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BREDIGTION IN. WASHINGTON GOVERNOR PINKHAM W1L BE REAPPOINfES)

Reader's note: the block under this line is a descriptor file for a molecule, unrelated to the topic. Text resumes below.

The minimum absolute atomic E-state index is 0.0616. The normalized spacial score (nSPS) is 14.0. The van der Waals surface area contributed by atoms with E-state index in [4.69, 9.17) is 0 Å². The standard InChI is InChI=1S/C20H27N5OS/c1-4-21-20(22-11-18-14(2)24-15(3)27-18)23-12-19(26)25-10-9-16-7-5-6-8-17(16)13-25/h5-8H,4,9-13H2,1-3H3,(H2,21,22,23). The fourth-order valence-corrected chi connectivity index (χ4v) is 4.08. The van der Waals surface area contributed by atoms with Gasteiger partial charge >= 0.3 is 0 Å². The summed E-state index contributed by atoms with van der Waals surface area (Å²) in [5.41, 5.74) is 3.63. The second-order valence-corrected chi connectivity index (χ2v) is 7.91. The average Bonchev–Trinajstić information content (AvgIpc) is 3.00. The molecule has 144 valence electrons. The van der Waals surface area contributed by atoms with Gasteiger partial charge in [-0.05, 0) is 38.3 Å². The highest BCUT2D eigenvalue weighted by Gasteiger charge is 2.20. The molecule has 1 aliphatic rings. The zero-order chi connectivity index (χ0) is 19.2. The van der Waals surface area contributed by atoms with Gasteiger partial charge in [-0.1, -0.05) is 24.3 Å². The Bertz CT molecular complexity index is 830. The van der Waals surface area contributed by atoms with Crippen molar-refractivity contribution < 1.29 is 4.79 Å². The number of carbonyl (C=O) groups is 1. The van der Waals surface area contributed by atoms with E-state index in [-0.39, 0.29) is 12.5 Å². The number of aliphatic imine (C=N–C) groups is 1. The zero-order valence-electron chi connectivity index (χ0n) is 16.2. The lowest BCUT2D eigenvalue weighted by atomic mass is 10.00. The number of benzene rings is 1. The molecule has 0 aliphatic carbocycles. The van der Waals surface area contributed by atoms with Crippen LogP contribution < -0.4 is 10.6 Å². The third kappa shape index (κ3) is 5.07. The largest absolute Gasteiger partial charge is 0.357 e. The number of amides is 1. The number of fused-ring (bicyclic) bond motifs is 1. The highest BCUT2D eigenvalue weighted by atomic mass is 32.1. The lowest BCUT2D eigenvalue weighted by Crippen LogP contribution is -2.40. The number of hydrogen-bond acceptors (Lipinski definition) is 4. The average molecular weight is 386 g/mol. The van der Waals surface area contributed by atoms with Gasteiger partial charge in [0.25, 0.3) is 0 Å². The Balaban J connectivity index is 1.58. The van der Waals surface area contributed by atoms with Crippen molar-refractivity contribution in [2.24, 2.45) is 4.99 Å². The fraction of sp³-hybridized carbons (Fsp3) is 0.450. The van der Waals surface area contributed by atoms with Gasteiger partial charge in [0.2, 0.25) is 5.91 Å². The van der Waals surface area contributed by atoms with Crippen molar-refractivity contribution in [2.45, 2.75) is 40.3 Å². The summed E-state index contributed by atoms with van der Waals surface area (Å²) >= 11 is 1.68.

NEXT KAILS From San Francisco Friday, Eec. 14. - For 8an Francisco Thursday, Dec. 13. Evening Bulletin, Est. IS 82, No. 6966. Hawaiian Star, Vol. XXV, No. 8007. 14 PAGES -HONOLULU, TERRITORY OF HAWAII, WEDNESDAY. DE( 'EMBER 12,017. -14 PAGES PRICE FIVE'CENTS RUSHES THE DOUSP I OF WAR MANUFACTURE WW Edition I MEN ROGRAM r KUHIO TO ASK CONGRESSIONAL PROBE OF Reiterates His Intention of Fixing Responsibility for Failure; to Be Called Out Declares He Made Vigorous Fight for; Active Service and Intimates That Someone in Washington j May Have Had a Hand in Fiasco ! When Delegate Jonah Kuhio Kalanianaole returns to Wash ington early in 1918, he proposes to introduce in congress a resolution, to ascertain just who was responsible for the non mobilization of the Hawaii National Guard. In a statement given the Star-Bulletin today, Delegate Kuhio -emphatically denies that he took any part in the propaganda to prevent the calling; out of the local guard at the time the militiamen on the mainland were mobilized. In this connec tion he points out the several fights he made before the secre tary of war and before Brig.-Gen. William A. Mann, chief of the militia bureau, war department, to have the Hawaii guard mobilized. When It was finally announced that militiamen throughout the United Statethad been mobilized, the dele gate wlares It was a surprise to mm when he found that the guard In Ha waii had not also been called out He says he endeavored to ascertain the reason for this, but could get no definite Information at that time as the war and .other departments were unusually busy. Consequently, ha added, he never found out who it was . that prevailed upon the officials to re . fraln. from mobilizing the Hawaiian j- "But Tani going to endeavor to find out-as soon as I retmn to Washing ton, which will be as soon after tbe queen's win litigation will permit me to Jeave Honolulu." he said this morn, Cing. 1 have not -the slightest Idea '-who la' responsible, but I have been 'told on good authority that It is some one in Washington. .Whether this per--son Is the agent of local bodies or not ' I cannot lBay. ; But I Intend to. Intro vduce resolution in cbngress by which I xpect to get at the bottom of this natter."-" ; .-, ... - rieferrtlug tolhdvelorVltaTETe!rtT ftf the-clrfcumstances surrounding, the : .nonmobiHzatlonVbf the gnard; as pub llshed 'in ' yesterday's fctar-Bttlletin. Delegate ICuMo says that, as far as he -ca . remember, -rthere mat no corre apoftdence between the' governor and himself vonv this subject The non- mobilization of the guard, ; he addsJ ' a ' i , l- Via Vi an A m anil I "without his knowledges .' i The only correspondence braving any ' bearing at all on the subject," says. the delegate, was a cablegram, and' sub sequent letter, which was sent to him at Washington by the territorial food : commission. . The cablegram, says the delegate. urged' him that he take action toward havinrhe ? strength of the national uarI ... jt down, the reasons being the , pecvur locar labor, agriculture anu food production conditions. " The dele gate does not recall distinctly whether the cablegram and letter were signed . by A. I Castle as executive officer of tlie commission, or by the commission is an organization. Upon t;he receipt of the cablegram, the delegate conferred wfch the secre . tary of war and with Brlg.-Gen. Mann , and explained to them the wishes of the food commission. V Neither communication, declares the delegate,' made ariV reference to his ; -' urging the nonmobllization of the Ha ' walian guard. '-; - All I did at that time," the dele gate continues. -wstoBtTeuU- : the'fc..agth c -a ' ruanerai Maw, . ml I leu nh - vituicnu ivinit t "- r -- eason whr the'Ctrengtlf of the guard should not be reductay ana expTessea the opinion that this should be dona At that ttoa, however, he had had no -word rom "Governor Ilpkham relative ' to thesam matter. ' -.Funny Lot. of 'People v v-cto theyfoUowlng day he telephoned I to toe. I went to his orflce and he told me that the Hawaiian guard would be cut down to the strength, desired. We ' had iomo conversation then, and Gen- eral Ianh remarked that4 we were a : : funny lot it people down here. in what way V I asked him. 7 - 'Because aU the people are urg ing, that the guard be not called out "Won account of the food and labor situ V at!cm: he -replied In effect , -7" " "Whom are these people you re fer tor I asked. Representatlves of the people who are now 111 Washington, he re jilledtr; IX saw the secretary of war :"and told hlnv of - the request of ths food commission. He asked me to write him; a letter on the subject. ' "All thla time I had been urging the -mobiliratkra- of the Hawaiian guard. Of course I knew that If the guard was called 'out, U would mean the placing of . about 10,000 men under arms and in the.tederal service." v r Wheff Delegate Kuhio was Informed of the 'movement' against the mobili taUoii of JheJ nafd, lie says, he was 'of the bphaioa: tbat It was apparently because of" the, fact jhat calling tbe - ypftf ViTit "nn tx&A Twa NON-MOBILIZATION CASTLE SHOWS DISPARITY IN DATES BUT DECLINES TO GET INTO CONTROVERSY -f "I do not intnd to get into any controversy with Governor 4- Plnkham over the national 4- guard non-mobilization months -f 4- ago," said A. h. Castle today up- 4 on his return from Kauai. 'The' 4- facts which can be substantiated 4 4 by Investigation are; that the 4 4 food commission never at any 4 4-' time took action adverse to the 4-1 4- guard Interests or against what 4 4- the Hawaiian department, believ- 4 4- ed to be military policy. It is al- 4 4 bo a fact which can be substan- 4 4' tiated that on : May 22 General 4 4- Mann cabled Adjutant General 4 4 Johnson that toe guard would 4 4- not be f mobilized. Since my let- 4 4 ter to Delegate Kuhio was dated 4-4- May 16 it is apparent thUt this 4 4-letter could not have reached 4 therefore could: Ihavehad hp f '-beart&f "on ;lheinonnohlllzation..4 or the. guard7 r"''"'! r' -fV.;f ; vv;V''ii;k v -: -. .4- 4-4- 4-4444.4 fVft Mr. and Mrs.H. Romanorf are aboard a Japanese steamer which is In port1 today from : the Orient, but if Princess v Tatiana Romanoff, second daughterof the denosed Czar Jot Rub slas. Js' a passenger she is traveling' witn in other Russian ana roianu war refugees in the steerage and is Incognito..-' X The Romanott coupfe are not tbe ex-J Czar'and Czarina, but Mrs. Romanoff, the one who is In Honolulu today, 1? a famous Russian prima donna. It is perhaps the presence of their names in the passenger list which gave rise in, local police circles. to the report that the deposed cza: was Um. aboard, , ; because a purported -vwiyiwwa j Ship's officers and passenjgejii -1 f . lntely denied tha any tanwleaB JMtu' L'. was known in the Orient and consid ered it a joke when asked if she was aboard. ; It took the serious assurance of customa and immigration men. po lice and newspapermen to make them believe the' rumprthad a semi-official foundation. Shortly after the story of the prin cess' escape was published in all ths coast' newspapers and" the statement made that she was to come t" the United States and work in the inter ests of the Russian Red Cross it be came generally accepted that the re port was a canard. CAModafid Prass by U. S, "SvttX Wlrel.) CHICAGO, 111- Dec. 12. President Ban Johnson of theTmerican League, whose leaders are In session here to day, told . newspapermen that the league will continue playing neit year. Nothlnj will be don? by the ieag'ie to discourage enllst::ent " of its players, he said.. The usual schedule will be retained, but the salaries ci the players may have to be cut in or der, that the clubs may come out even m th Baaswn.1 . . v..-. taasii POLICE GOiiilO . -V. - - ,. ' BASEBALL WILL BE HIT BY WAR Senate Probe Reveals Vast War Program Army and Wavy Departments! Getting Material Promptly; . no snoriage ADroau; nai roads Cooperate With Na tion, Wilson Assured (Associated Press by U. 8. Kivl Wir.less.) luAcuiunrAM r r. nee. 12. Outlines of the tremendous war pro cram on which the nation is already far advanced was given today during the course of the senate military af fairs committee's investigations of war department activities. . Gen. William Crozier, chief of the ordnance bureau, toid the committee that his bureau is compressing into one year the program which normally would cover five years. He said that manufacturers of ordnance are unwtl- ling to anticipate congress m mvoiv anticipate congress m nvolv mae ves '" great manufaetur ina tnem Ing contracts for which funds are not yet available, but said that by summer everything needful will have been provided the American armies. He also declared that the army abroad is . .J W.i Um not snon or frm m n , ...o. situation m tne un.tea owtcs . .... proving. ' Another phase of the activity in; carrying out the great war program) came today when the navy department I issued orders to its bureaus that the requisitions and requests of Admiral, Sims for supplies for the American j fleet abroad should be filled on the day they are received, unless there are j insurmountable obstacles to this. j The war department has issued a j similar ortfer. concerning the requests of Gen Pershing. . - I Senator - Chamberlain, chairman ofj'inen ne; uegan ms grueoine v.uin. m tha committee. emDhastaec' that the Investigation is for constructive pur poses. Thf, railroads of the country are rfAelarin tfeeir atajinh-suDDort to, thai o trt nnirp th' traffic nroblems. i a t rafiiHi hnnierreat sbishine blows evidently having hedged Its cooperation with ires!3ent fr . -.f. wMrtmf Thfl' wkyntnanf recommends that there' be appointed a federal director-general, to coordinate the rail traffic of the entire country, to handle the-priority shipments and to avoid conflicting or ders and congestion of traffic. ... Representatives of the railroad brotherhoods will confer with tha pre sidtent ,tomorrow. : It is understood that they will oppose the plan of gov ernment control. GIRL IS KILLED WHEN STRUCK BY SPEEDING AUTO Struca by an automobile which wit nesses say was traveling at a high rate of speed, Leiinomi Kekaha, aged 5 years, of A.uld lane, died - a short time later at the emergency hospital. Her skull was fractured and she suf fered internal injuries. Charles -Hubert, who runs an automobile stand on.Iwilei road, was driving the caK - n'aD'-' d with manslaugh- , 1- rrnf out into the r ii mi .u,,,, rQ. L-n(vVi1 riAVH by tha heavy machine. Marks on the street indicate that Hubert's car skidded a distance of 50 feet, after the child was struck and the hrakss applied. The little girl was rushed to the emergency hospital. Inspector Bob Lillis and Motorcy cle Officer Sam FerreSra Investigated tbe accident and Lillis tested the brakes on Hubert's car. The car was driven down King street at the rate of 25 miles an hour, when Lillis ap plied the emergency and foot brakes. Hubert's car skidded 37 feet. 8 inches before it came to a' stop. Computing on -these figures, the police place the sped at which Hubert was travelinq when the accident occurred at over 3!) miles an hqur. - -- LAST CHRISTMAS MAIL TO U. S. CLOSES TONIGHT Take your final Cr.ristmas let ters and parrels for the mainland 4- to the postoffice now. The postoffice will remain 4- open until 10 p. m. Wednesday 4- to receive all classes of mail in- 4 freight and passenger coast wi. r-! candidate. 4- eluding registered but' the earl- strictions'on all -foreign vesse s rall-j The ljoard of examiners consists ot 4- ier you mail yours the better. ing at Honolulu as a result of a niet- j Capr. louis D. Pepin, in charge ai mili- 4- It is the last chance for certain 4-j ing of that organization held this after-i tia affairs: Capt. John Smith and 4- Christmas deliveries. The mail 4iuoon. The subject was brought u, injcapt. r:dvard F. Wksellf inspector in-4- leaves early Thursday. i: rexjuest for indorsemenf of a lettor j stnic-tor of the national guard. The 4- D..H. -Mac AD A.M. 4jfrcm the Hawaii Promotion Commit- j eamination is to be given to satisfy 4-.4-4 4- 4- . fr CHILD IS BRUTALLY MURDERED Japanese Takes Revenge on Father By Slaying 7 - Year - I X A mm A II AMaA I u:a; ATier Aimusi ueuaL-uat-. ing Him With Cane Knife: Mutilates Body: Now in Jail: Because he wanted revenee on his ( camn boss, anu tnoucnt it easier to: s murder the ooss .-ear nia rmm uuui , j to kill the father. Seaian Maida. a; Japanese lahorer, this morning attack- j ed the little Japanese boy who was ' playing around his kitchen and brutal-; ly murdered him. using a two-foot j ! cane knife. The lad's herd was near-, lv severed, his fingers were chopped j j from his hands and his body otherwise j terribly mutilated. Maida was arrested at his TioniP, ! in a laborers' camp near the Palamaj fir station, where tae murder took , admitted to the police that! , to hp j kied the jn or order to avenge himself for alleged wrongs by' the boy's father. Tsunoda. the boss. A, large crowd of Japanese had gathered about Maida's house, while the latter' calmly sat on his lanai, apparently! 1 awaitIng tne arrlva! of the police. ! After be5ng questioned by the detec-j tives, Maida was charged with first degree murder. j According to the police, Maida ad- mitted that he had killed the boy be-' rause it W1s easier to do so than1 t0 wi tne man. He ?aid the boy ( pestered him frequently and that annoyed him. He declared that early this morning the lad came into his, Maida's, kitchen, and that he ag- gravated him. Maida picked up the cane knife and killed the boy with one blow, nearly decapitating him. mutilating the body. Maida has lived in the territory fori twelve years, and has a wife and two children. - , Dccrjptjon ,cf.,,yYaupdS. ' The ' child was horribly muti iTatd, laving been wielded upon his slight form Not less than six separate wounds KMn him showed how terribly the heavy cane knife had taken toll upon (Continued on page 14) NEWS I ! I LATE ERITAIN SPETNDS NEARLY $35,000,000 DAILY LONDON, Eng., Dec. 12. In introducing today a vote for new credit3 In the house of commons, Bonar Law said that the average daily expen diture by the British government is 6,794,000. QUAKE FELT IN IDAHO; NO DAMAGE DONE, IDAHO FALLS, Idaho, Dec. 12. Distinct earthquake tremors were felt here today but no damage was done . SENATORS NAMED TO INVESTIGATE SUGAR, COAL WASHINGTON, D. C, Dec. 12. The senate subcommittee which will investigate the sugar and coai shortage situation was named today. It consists of Senators Vardaman of Mississippi, Reed of Missouri. Jones of New Mexico, Lodge of Massachusetts and Kenyon of Iowa. The commit tee wi!l first investigate the coal situation. ASLE-EOCIED ALIEN ALLIES MUST FIGHT MELBOURNE, Australia, Dec. 12. The government has prohibited the employment in civil occupations of subjects of allied countries who are ol military age. ENLISTMENTS AFTER SATURDAY DIFFICULT WASHINGTON, D. C, Dec. 12,-Itwas announced at the war. department today that men for the. Craft wiilnotbe allowed o enlist in the army, thus escaping the draffT TThWss it is improbable the will be drawn. Enlistments "yesterday totaled 9400 FEW RtSfftTCTIONo ON WASHINGTON, D. C, Dec. 12. The war proclamation specifies that only dangerqus Austro-Hnngarians shall be interned. Most of the restric tions upon Germans will not be applied fo Austrians. and there are no pres ent plans for general registration. The government does not plan to re strict their travel within the United States. $12,600 RAISED SO FAR BY THE Y. W. C. A. At noon today Mrs. Walter F. Frear. president of the Y. W. C. A., an nounced that $12,623 had been contributed to the campaign fund which will be raised to carry out the plans of the association. Of this amount $9,98.) was collected since yesterday noon. At lunch at the association today it was announced that one Honolulu family had given one Y. W. C. A. hut with furnishings to the association. The hut will be erected in France at ? cost of $2, Oof). NEW FREIGHT RATES ON SUGAR IN EFFECT DEC. 15. New freight rates on sugar shipments to Hawaii and California and the Eastern coast by the national shipping beard will go int.; effect on Decem ber 15, according to a cablegram received today by Castle & Cooke, the Honolulu Matson agents. A definite ri.ite for the starting of the new rates was set by the shipping board after E D. Tennedy wired the Matson. office "in San Francisco asking that the shipping board do so. SEEK REMOVAL OF SHIPPING RESTRICTIONS , Gecrge McK. McClellan, Wa.'iin tort represf r.tatir of thn 'Hnolulvs j Chamber of Commerce, is to he in- I strutted to work for the removal f j tee setting forth shipping conditions 1 hera Lane Too BusvPSRCHY and civil war in Russia; t k, rw, ! BOLSHEVIKI DISPERSE HIGH COURTS IU1U IWW Ull Governorship indications in Washington Are 1 That pjnkham Will Get Second Term Special Star-BuUettn CaWel WASHINGTON, D. C, Dec. 12. Nothing what ever is doing at this time in the matter of a reap pointment for Governor Pinkham, whose term ex pired Thanksgiving day, or for the naming of a suc cessor. Secretary Lane of the interior department says he is so busy he has not had time to give the subject at tention and may not be able to take it up for some time. The best prediction in of ficial circles indicates that Pinkham will be reap pointed. C. S. ALBERT. Montana In Winter (Associated Presi Dy o. 9. Ksral Wireless.) MELKXA. Mont.. Dec. 12. Montana i- . .... i coupled with an unusually severe blizzard. The thermometer here is degrees below zero and the blizzard continues unabated. states of Virginia, Georgia, Tennessee and both Carolinas are experiencing ' an unusually heavy fa'l of snow. AT A GLANC Ttiirerj' e,- TRAvtL WITH AUSTRIANS EXAMINE CANDIDATES FOR TRAINING CAMP MONDAY Monday instead of Friday has been st by those in charge of application for the next training camp at Schn- f.o'.d Harracks for the examination ol j tiu board that applicants are mentally yqualified to enter the camp.' Crin m m m Armistice Negotiations Unfinished and Talk of Further War Against Germany is Again Heard (Associated Press by U. S. Naval Wireless) LOXPOX, England. Pee. 12. Civil war and anarchy are sweepinir widely over Kussia. according to reports today. The Cossacks and the Jiol.-heviki are reported engaged in bloody lighting at Mohilcv, the Russian general headquarters, and the news conies that the Bolsheviki have been defeated and the Cossacks arc gaining strength. PETKOGRAD, Russia. Dec. 12. Premier Trotzky, heacfing the Bolsheviki-Socialist cabinet now nominally in control of the Russian government, has issued a proclamation decreeing the dismissal of all Russian ambassadors and their stall's abroad, because they have refused to renounce the Kerensky govern ment. The liolsheviki have dispersed the highest courts and under their orders judges who object to the summary treatment are arrested. I he peasants are taking charge of the government by districts. Soldiers, peasants and workmen in each district are to name a president and six jurors', the latter of whom serve only one week. A number of advocates or' at torneys have just concluded a convention which decided to ig nore the plan for justice set up by the Bolsheviki. Thirteen commissioners, to represent the Bolsheviki on all kfronts, have started for the 'Brest-Litovsk line to rPlHSW the armistice negotiations. 1 lu 'u . J meeting t6 dlSCUSS the Situation :ion and it was tentatively agreed that Russia will fight-to a finish unless terms of peace which are considered honorable are accepted by the Teutons. COPEXI r AGEN, Denmark, p00 12 A semi-official Rus sian despatch says that a large number of Russian troops are demobilizing. AUSTR0-GERMAN MOVES ON ITALIAN FRONT ARE IMPEDED BY SNOWFALL ' AcoeUted Prew by t. S. WIm1sj FRENCH ARMY HEADQUARTERS. Italian Front, Dec. 12. Little enemy activity was apparent today. Heavy snowfall impeded military movements. u CAPT. RICE TO STATES. Orders received at department head quarters this afternoon summon Capt. C. H. Rice, 1st inranirj. acuuHi Barracks, to tne maimana iur uuij Forms fcr leatieta containing reci- np for the use oPcorn and oats, to be distributed among housewives in the territory, are being forwarded to J. F. Child federal food administrator front yr'rjf jdtninistration in yi- mef " .t ting win oe aou. . , ; ; NEW YORK STOCK I MARKET TODAY I Satur-: Today. 3a. I . 2(' 2VB i S7?4 70 . . 93 84U . 1008 101! 4' . 5378 55 ! . 7858 80 . 51 52i8 . 45 45' 2 ! . C3 72' 4 . 11 11 j . 127' i 123 j ) 35 3634j . 30 321 2 ! . 53 50 ! . 27 26' 2 . 1334 14a . 121 122! 2 . 842-4 85?8. . 84''2 87'2i t I . 23 H 29!'2 ! . 51?8 53 . 65!2 65 . 431'2 43 ! . 21i 2M'n: Alaska Gold American Smelter . American S'jgar Rfg. American Tel. & Tel. Anaconda Copper . . Atchison Baldwin Loco Faltimore & Ohio . . r.-thlehem Steel . . . Calif. Petroleum . . . Canadian Pacific . . . C. M. & St. P. (St. P Colo. Fuel A Iron . . Crucible Steel Cuban Cane General Electric General Motors, New Great Northern Pfd 84 Inter. Harv., N. J. . Lehigh R. R New York Central Pennsylvania Ray Consol Reading Common . j Southern Pacific 73 404 129 106'4 82 75 794 41 132! 2 107" 85 77 77 Studebaker Texas Oil Union Pacific U. S. Steel Utah Western Union 78'A Westinghouse 352 Bid. tEx-dividend. tUnquoted- CONGRESSMAN IS FIRST TO SHOOT AT THE AUSTRIAN (AnsorUted Prw by tr. S. Hftval WlralMS.) ITALIAN HEADQUARTERS, North ern Front, Dec. 12. To Congressmaa George II. Tinkhara of Boston belongs the credit for firing the first America shot against Austria. Representative TInkham, who Is visiting on the Italian front, officiated at the firing of a 140 millimeter gua on the Lower Have line today. The Italians who were conducting the party, and who hid invited him to tire the gna, cheered ;as Tinkbamsentjkhe missile in' the direction olT an Austriaa I38iUon, - WITH HINDUS ON REVOLT IN INDIA ' (AscQdatM Trnn V. 8. Xrttl Wirelm ) SAN FRANCISCO, Cat Dec. 12 Hew Germany helped to finance the. abortive India revolt was told on the witness stand here this afternoon by William Wilms, a lumberman and a ' -: witness for the prosecution, f He test)- fied that -aron Kurt von' Reiswltz, acting consul-general at Chicago, had" borrowed $40,COO and sent it to Ma- nila ostensibly to buy antiques there. The prosecution charges that Hindu plotter got it. A memorandum by -. Wolf von Igel, German. agent, was In troduced showing that $5000 had been v paid to Dhirneda Nath Sarkar, one of the Hindu defendants. SAN FRANCISCO, Cal., Dec. 12. rSeverai reVelations as to the connec tion between the India conspiracy and the activities of the German govern ment have come out on the witness stand Jiere during the Hindu plot trial, rtolvipa-former Foreign Min--Wgfr tin5of Berlin. J AhZL nrrfh'nrrnf for the d ljr'i)artnCsl of Xratice, in testimony for message from Zimraermann to Wolf von Igel. German agent later arrested in the United States, advising future Hindu affairs be handled by a com mittee of Hindus. This committee, ac cording to Zimmermann's advice, was to include Chandra Kanta Chakia varty or Chakraberty and Dhlrenda Nath Sarkar. Loth of whom are de fendants in the present trial, and Ha ramba Lai Gupta, who figured in the Chicago cases. The conspirators are alleged to have held a meeting in San India. Lai Gupta is a'leed to have gone to Japan in 1915 and later to hve been expelled by the Japanese. Other testimony along the same line is bein introduced. Halifax Dead At least 1800 AsO!-latU Frew bT U. S. KaI Wirlt.l HALIFAX, X S., Dec. 12. The re- that thcr are 1800 fcnown deaths: ani" :'that fn;p 200 to 500 person! have 'been blinded by? the explosions and fire. . ' J'I - - ' I V . - i Two hundred children are known to ! have Been orphaned-- ; ' 4 - . Ji ' 1 ' The "relief ship Calvin Austin arriv ed today and is anchored ia the ha-, bor. . - ''.--. j'. ' ' 'The-wjeather is'-awUblyTnildet.